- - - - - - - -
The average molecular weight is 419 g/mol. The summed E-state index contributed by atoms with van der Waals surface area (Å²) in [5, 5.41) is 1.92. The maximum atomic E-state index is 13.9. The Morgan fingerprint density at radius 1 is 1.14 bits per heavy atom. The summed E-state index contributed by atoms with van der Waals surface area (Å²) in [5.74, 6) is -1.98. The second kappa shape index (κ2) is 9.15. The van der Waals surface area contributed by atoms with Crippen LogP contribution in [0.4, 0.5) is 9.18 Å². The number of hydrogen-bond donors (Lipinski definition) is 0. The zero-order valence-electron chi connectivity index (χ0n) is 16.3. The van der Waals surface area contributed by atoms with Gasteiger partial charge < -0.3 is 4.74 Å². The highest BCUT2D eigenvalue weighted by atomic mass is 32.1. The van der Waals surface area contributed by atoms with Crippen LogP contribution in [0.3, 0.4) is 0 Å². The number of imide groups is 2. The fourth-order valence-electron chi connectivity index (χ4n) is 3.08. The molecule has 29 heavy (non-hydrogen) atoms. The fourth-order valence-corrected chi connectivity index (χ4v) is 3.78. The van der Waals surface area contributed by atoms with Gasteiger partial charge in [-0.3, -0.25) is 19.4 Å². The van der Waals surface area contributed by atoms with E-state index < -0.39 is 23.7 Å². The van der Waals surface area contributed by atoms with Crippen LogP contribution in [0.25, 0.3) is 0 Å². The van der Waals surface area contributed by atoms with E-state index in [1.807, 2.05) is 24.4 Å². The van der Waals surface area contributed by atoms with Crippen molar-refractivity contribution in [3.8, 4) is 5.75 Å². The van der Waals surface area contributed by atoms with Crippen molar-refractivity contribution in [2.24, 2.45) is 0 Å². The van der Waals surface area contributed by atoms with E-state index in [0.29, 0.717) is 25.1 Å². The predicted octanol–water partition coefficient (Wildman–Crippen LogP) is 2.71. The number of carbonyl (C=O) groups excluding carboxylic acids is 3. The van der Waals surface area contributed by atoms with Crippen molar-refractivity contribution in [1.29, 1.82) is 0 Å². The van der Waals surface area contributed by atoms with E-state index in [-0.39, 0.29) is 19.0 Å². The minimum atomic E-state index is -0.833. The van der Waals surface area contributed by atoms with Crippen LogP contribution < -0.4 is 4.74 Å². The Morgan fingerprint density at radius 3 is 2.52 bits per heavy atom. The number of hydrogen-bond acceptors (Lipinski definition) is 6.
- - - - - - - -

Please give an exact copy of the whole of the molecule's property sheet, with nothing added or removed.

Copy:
The average molecular weight is 419 g/mol. The summed E-state index contributed by atoms with van der Waals surface area (Å²) in [5, 5.41) is 1.92. The maximum atomic E-state index is 13.9. The Morgan fingerprint density at radius 1 is 1.14 bits per heavy atom. The summed E-state index contributed by atoms with van der Waals surface area (Å²) in [5.74, 6) is -1.98. The second kappa shape index (κ2) is 9.15. The van der Waals surface area contributed by atoms with Crippen LogP contribution in [0.4, 0.5) is 9.18 Å². The number of hydrogen-bond donors (Lipinski definition) is 0. The zero-order valence-electron chi connectivity index (χ0n) is 16.3. The van der Waals surface area contributed by atoms with Gasteiger partial charge < -0.3 is 4.74 Å². The highest BCUT2D eigenvalue weighted by atomic mass is 32.1. The van der Waals surface area contributed by atoms with Crippen LogP contribution in [0.3, 0.4) is 0 Å². The number of imide groups is 2. The fourth-order valence-electron chi connectivity index (χ4n) is 3.08. The molecule has 29 heavy (non-hydrogen) atoms. The fourth-order valence-corrected chi connectivity index (χ4v) is 3.78. The van der Waals surface area contributed by atoms with Gasteiger partial charge in [-0.3, -0.25) is 19.4 Å². The van der Waals surface area contributed by atoms with E-state index < -0.39 is 23.7 Å². The van der Waals surface area contributed by atoms with Crippen LogP contribution in [0.25, 0.3) is 0 Å². The van der Waals surface area contributed by atoms with E-state index in [1.807, 2.05) is 24.4 Å². The van der Waals surface area contributed by atoms with Crippen molar-refractivity contribution in [3.8, 4) is 5.75 Å². The van der Waals surface area contributed by atoms with Crippen molar-refractivity contribution in [2.24, 2.45) is 0 Å². The van der Waals surface area contributed by atoms with E-state index in [0.29, 0.717) is 25.1 Å². The predicted octanol–water partition coefficient (Wildman–Crippen LogP) is 2.71. The number of carbonyl (C=O) groups excluding carboxylic acids is 3. The van der Waals surface area contributed by atoms with Crippen molar-refractivity contribution in [1.29, 1.82) is 0 Å². The van der Waals surface area contributed by atoms with E-state index in [-0.39, 0.29) is 19.0 Å². The minimum atomic E-state index is -0.833. The van der Waals surface area contributed by atoms with Crippen LogP contribution < -0.4 is 4.74 Å². The Morgan fingerprint density at radius 3 is 2.52 bits per heavy atom. The number of hydrogen-bond acceptors (Lipinski definition) is 6.